Back in the 1990s, the idea of running computer-simulated clinical trials would have seemed far-fetched. The internet had only just emerged, personal computers were the size of suitcases, and...
It’s a red-hot question: how to bridge the gap between available and desired levels of evidence for a drug’s safety and efficacy? FDA’s approval of Biogen’s Alzheimer’s treatment Aduhelm (aducanumab) was based on data from a surrogate marker – levels of amyloid beta in the brain – which may not correlate with clinical benefit. Evidence of that actual benefit can be gathered post-approval, in a Phase IV trial, the agency said.
Collecting data from the real world is an increasingly popular way to bridge the evidence gap, as regulators prioritize faster access in areas of unmet need. But RWE has its challenges. How to ensure consistent conditions and measurements? If some people are found to benefit, but even more don’t, can you reasonably pull a drug from the market?
In silico data provides a valuable second pillar to support and stabilize the evidence bridge. By using computer simulations to model the impact of a drug or drug-combination on particular physiological functions or pathways, in silico adds knowledge and insight on efficacy and safety, without putting actual patients at risk. It can be used to simulate both patient and population level effects, over time, unconstrained by real-world practicalities (and costs). This has proven particularly valuable during the pandemic. Disease models are built using an expansive range of existing data and evidence from the literature, reflecting current reality as well as helping predict future reality. Further, they can incorporate both clinical and surrogate markers, providing another route to validating surrogate endpoints.
Aduhelm’s approval was not the first time FDA used surrogate markers. But the decision was controversial because of some unconventional post-hoc efficacy data analyses and concerns over side-effects. (Aduhelm was found to cause brain swelling or bleeding in some instances.)
The independent expert committee unanimously opposed the approval, aware too that post-marketing data collection promises often aren’t kept. Aduhelm’s $56,000/year price tag further inflamed the debate.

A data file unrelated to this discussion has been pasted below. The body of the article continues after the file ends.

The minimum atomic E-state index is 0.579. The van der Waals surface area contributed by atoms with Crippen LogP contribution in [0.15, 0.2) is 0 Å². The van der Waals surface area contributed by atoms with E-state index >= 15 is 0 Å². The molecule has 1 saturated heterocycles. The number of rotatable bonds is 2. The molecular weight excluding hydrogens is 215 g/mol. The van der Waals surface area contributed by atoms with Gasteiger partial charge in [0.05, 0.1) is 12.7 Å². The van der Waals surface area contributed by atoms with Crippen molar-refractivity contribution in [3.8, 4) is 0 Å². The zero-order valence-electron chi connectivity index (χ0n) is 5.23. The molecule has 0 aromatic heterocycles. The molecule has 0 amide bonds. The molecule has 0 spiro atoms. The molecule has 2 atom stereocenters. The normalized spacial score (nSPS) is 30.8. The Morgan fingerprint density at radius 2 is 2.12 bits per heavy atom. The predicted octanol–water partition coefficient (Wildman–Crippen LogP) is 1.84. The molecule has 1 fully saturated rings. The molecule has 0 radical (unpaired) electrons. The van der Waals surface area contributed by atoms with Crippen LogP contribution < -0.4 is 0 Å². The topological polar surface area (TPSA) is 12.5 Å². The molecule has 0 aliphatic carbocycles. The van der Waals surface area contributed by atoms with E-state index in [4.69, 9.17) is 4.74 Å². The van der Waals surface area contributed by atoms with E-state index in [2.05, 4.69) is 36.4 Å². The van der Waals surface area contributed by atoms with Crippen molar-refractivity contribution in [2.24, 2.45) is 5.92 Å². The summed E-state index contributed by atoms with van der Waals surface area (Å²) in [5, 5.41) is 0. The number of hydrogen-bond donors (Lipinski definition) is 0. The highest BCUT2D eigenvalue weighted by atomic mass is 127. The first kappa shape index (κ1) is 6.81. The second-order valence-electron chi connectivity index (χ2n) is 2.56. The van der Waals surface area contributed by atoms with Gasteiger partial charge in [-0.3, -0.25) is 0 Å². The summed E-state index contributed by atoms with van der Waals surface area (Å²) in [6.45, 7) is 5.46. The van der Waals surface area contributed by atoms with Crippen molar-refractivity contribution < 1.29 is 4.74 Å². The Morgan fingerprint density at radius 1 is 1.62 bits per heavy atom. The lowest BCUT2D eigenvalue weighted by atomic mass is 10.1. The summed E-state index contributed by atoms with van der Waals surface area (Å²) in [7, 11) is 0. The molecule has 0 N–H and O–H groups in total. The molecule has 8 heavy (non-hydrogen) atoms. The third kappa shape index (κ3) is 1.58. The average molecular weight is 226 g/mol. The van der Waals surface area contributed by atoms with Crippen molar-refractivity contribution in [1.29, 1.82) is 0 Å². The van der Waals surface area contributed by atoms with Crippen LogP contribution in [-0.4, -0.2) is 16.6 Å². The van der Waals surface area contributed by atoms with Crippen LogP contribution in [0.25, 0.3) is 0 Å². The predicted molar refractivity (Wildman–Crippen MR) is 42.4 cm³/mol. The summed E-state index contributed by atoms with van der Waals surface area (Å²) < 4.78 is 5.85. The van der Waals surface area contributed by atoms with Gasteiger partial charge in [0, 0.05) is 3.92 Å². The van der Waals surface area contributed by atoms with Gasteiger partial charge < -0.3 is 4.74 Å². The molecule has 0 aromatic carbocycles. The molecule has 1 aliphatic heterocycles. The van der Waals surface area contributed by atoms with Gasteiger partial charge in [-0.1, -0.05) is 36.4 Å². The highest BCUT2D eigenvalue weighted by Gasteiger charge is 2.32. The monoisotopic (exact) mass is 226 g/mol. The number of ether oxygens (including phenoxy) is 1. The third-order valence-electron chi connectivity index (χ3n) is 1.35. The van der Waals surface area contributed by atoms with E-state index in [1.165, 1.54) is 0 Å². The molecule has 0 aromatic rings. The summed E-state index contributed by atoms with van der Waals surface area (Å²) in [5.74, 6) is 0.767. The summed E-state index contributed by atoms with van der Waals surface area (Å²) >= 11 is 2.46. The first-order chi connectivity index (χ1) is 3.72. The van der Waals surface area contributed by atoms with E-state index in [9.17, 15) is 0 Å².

One of the three committee members who subsequently resigned called in a New York Times opinion piece for an independent body in the US to make evidence-based assessments of a drug’s impact on patients and on budgets.
There already is such a body. What the non-profit Institute for Clinical and Economic Review (ICER) lacks in legal mandate, it makes up for with an increasingly loud voice on pricing and the wider injustices of the US healthcare system. ICER ruled on Aduhelm a month before the FDA did, and later went on to condemn FDA’s decision .
Swelling healthcare spending means that deliberations by health technology assessors (HTA) increasingly overlap and overshadow those of regulators.
HTA groups – well-established in Europe and other developed markets – are grappling with a similar evidence gap to regulators. They are starting to systematically incorporate RWE in their reviews as the quality and volume of such evidence grows. ICER is using claims databases and clinical record data as a reality check or some of its drug benefit assessments. NICE’s new strategy calls on RWE to support guidance that evolves dynamically as evidence emerges.
In silico is next. It offers the ideal complement to RCTs and RWE, helping reduce uncertainty and strengthen the bridge from available to ideal evidence levels. Building this new pillar won’t happen overnight. But since regulators and HTA agencies already accept evidence beyond RCTs, and as the value of computer-powered evidence shines through across all of R&D, it’s just a matter of time.